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Person Details
St Germans, Cornwall
Algernon was born in 1887 (registered Oct/Nov/Dec) in St Germans, Cornwall, the only son of Rev. Algernon Sydney Osborne Sweet and Alice Mary Sweet (nee Belfast). Algernon and Alice were married in the church of St Thomas, Devon, in 1880 (registration Jan/Feb/Mar). It appears that they moved to Canada immediately after their marriage as they, together with their first child, Julia, and an Amy Sweet (35, b. England), are recorded in Muskoka, Ontario, on the Canadian 1881 census. Their first three children were born in Canada. However, they had returned to England by the time of the birth of their fourth child, Florence, who was born in Cornwall c.1886. At the time of the 1891 census Algernon senior (36) was the vicar of St Margaret of Antioch, Cowlinge, Suffolk, and he and Alice (37) had five children: Julia MA (10, b. Canada), Amy Amphillis E. (7, b. Canada), Alice M.V. (6, b. Canada), Florence E.M. (5) and Algernon Sidney Osborne (3). Amy died some months later at the age of 8 (death registered July/Aug/Sep 1891, Risebridge, Suffolk). Algernon still had the same living ten years later in 1901 and three more daughters had been born to him and his wife: Grace E.M. (8), Maude S.E. (7) and Dorothy A.R. (3) and they, together with their siblings, Alice M.V. and Algernon, were at home the night of the census but their two other surviving sisters, Julia and Florence, were not recorded in the household. Reverend Sweet died in 1907, age 52 (registered July/Aug/Sept, Bury St Edmunds, Suffolk). At the time of the 1911 census, when Algernon was 23, he was a boarder at the House of the Sacred Mission, Kelham, Newark upon Trent, where he was a divinity student. The same year his widowed mother was living as a boarder at 'Travershes', 8 The Beacon, Withycombe Raleigh, Exmouth, Devon - the address given on the CWGC record and also as Algernon's address on the probate record. The 1911 census records that she had been married for 27 years and had had eight children born living of whom seven were still alive at the time of the census.
He attended King Edward 6th Free Grammar School, Bury St Edmunds, Suffolk. In 1897 he was a chorister at the church of St Mary the Virgin, Hardwick (Clumber Park); his parents were probably still living in Suffolk where his father was the vicar at Cowlinge, so Algernon may have been living temporarily in Nottinghamshire with relations or family friends. He trained for the priesthood at Kelham Theological College, Newark, in 1906. He was made a deacon in 1911 and ordained priest in 1912. He was curate of Forton in the Diocese of Winchester until 1911 and then a curate in Gosport until 1914. He became a chaplain in the Royal Navy in 1914.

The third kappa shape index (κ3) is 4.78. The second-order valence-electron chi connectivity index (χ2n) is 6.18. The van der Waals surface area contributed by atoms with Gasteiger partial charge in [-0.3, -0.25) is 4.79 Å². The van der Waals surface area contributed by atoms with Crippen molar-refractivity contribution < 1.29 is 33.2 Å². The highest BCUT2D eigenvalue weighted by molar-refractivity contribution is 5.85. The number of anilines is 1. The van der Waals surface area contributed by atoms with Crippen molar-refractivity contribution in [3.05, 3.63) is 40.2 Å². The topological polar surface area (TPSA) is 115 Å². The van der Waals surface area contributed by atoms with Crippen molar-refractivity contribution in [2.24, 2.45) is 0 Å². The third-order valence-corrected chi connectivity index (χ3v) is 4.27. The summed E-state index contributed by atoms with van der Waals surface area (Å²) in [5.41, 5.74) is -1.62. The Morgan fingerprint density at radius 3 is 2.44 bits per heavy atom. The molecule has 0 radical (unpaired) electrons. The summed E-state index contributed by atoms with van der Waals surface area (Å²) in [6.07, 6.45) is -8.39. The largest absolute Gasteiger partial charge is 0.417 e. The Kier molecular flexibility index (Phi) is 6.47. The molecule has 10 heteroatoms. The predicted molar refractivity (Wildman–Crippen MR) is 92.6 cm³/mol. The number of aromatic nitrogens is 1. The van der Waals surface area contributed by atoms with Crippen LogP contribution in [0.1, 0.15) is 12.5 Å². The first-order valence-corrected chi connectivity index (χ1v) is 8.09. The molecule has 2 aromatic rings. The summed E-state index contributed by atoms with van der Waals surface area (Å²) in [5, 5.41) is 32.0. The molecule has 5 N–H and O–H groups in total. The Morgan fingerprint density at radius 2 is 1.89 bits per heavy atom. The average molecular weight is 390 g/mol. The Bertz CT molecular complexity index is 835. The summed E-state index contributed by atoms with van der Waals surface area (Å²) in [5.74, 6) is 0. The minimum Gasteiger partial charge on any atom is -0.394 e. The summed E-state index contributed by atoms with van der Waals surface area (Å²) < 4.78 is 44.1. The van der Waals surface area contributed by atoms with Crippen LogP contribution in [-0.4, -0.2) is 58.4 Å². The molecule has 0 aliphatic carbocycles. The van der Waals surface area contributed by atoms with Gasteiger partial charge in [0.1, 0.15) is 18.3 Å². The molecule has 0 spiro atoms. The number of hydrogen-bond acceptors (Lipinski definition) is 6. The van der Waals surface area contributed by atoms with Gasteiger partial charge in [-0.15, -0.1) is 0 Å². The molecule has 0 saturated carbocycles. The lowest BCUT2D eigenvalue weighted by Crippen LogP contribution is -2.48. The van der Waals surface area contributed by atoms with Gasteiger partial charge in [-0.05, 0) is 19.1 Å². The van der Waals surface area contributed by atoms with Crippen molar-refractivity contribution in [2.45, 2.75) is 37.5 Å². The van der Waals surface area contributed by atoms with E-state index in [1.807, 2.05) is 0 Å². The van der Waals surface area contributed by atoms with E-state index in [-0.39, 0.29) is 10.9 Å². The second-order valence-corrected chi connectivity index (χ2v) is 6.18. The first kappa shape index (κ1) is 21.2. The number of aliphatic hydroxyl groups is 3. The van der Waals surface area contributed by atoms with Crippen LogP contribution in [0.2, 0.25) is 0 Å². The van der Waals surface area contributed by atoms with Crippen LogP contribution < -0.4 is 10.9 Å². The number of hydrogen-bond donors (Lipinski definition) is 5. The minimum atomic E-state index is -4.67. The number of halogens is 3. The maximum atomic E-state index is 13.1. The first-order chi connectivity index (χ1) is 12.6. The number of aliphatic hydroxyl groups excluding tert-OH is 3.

31 Dec 1915
28
4005075 - CWGC Website
Chaplain
HMS Natal Royal Navy
HMS Natal was a ‘Warrior Class’ armed cruiser of 13550 tons. She was launched at Barrow in Furness in 1904 and had an interesting history before the First World War. In 1914 she joined the Second Cruiser Squadron, which by 1915 was based in the Cromarty Firth at Invergordon, in the north of Scotland. Sweet served as the ship's Anglican chaplain. During the afternoon of the 30th December 1915, the ship, under the command of Captain Eric Back, blew up at anchor in the Cromarty Firth as the result of an internal explosion. There was a great loss of life; over 400 crew and civilian visitors, including women and children, died in the explosion. It is believed that nursing officers from the shore base and families had been invited onboard for a film show. Around 400 of the crew survived. 'The cause of the sinking was unrecognised for some time, submarine attack, mining and sabotage being all considered possible. Evidence from examination by divers led to the conclusion that the vessel was sunk by the accidental explosion of 'questionable' cordite. An internal explosion in or near the after 9.2in shell room broke the ship's back over a length of 18ft (5.5m) and tore a hole 24ft (7.3m) across in the hull. Damage was more pronounced on the port side, upon which the ship settled at an angle of about 135 degrees, the starboard bilge keel becoming vertical. The ship was found to lie on a mud bottom at a depth of 8.5 fathoms (15.5m) aft and 9 fathoms (16.5m) forward. Reassessment has suggested that the explosion took place in the 3-pdr and small arms magazine rather than in the 9.2in shell room.' (canmore.org.uk/site/101920/hms-natal-nigg-bay-cromarty-firth) Much of the structure of HMS Natal was salvaged in the 1920s but the wreck was subject to demolition operations in the 1970s as it was a hazard to navigation. (See website for details.) The wreck is a war grave and as such designated as a protected place under the Protection of Military Remains Act 1986 (site number NH76NE 8001). Sweet's body was not recovered and he is commemorated on the Chatham Royal Naval memorial.
There are variations in the spelling of father and son's first names: Sidney/Sydney and Osbourne/Osborne. He is also commemorated on the Exmouth war memorial; his mother moved to the town after she was widowed. There is a memorial garden, 'Natal Garden', in Invergordon, Scotland, and also a memorial in Durban, South Africa. Probate 8 April 1916: 'Sweet the Reverend Algernon Sidney Osborne of Travershes Exmouth Devonshire clerk chaplain RN died 30 December 1915 in the explosion of board HMS Natal Probate Exeter 8 April to Alice Mary Sweet widow [mother]. Effects £67 9s 2d.' Artefacts from HMS Natal are on display in the Invergordon Heritage and Naval Museum.
Remembered on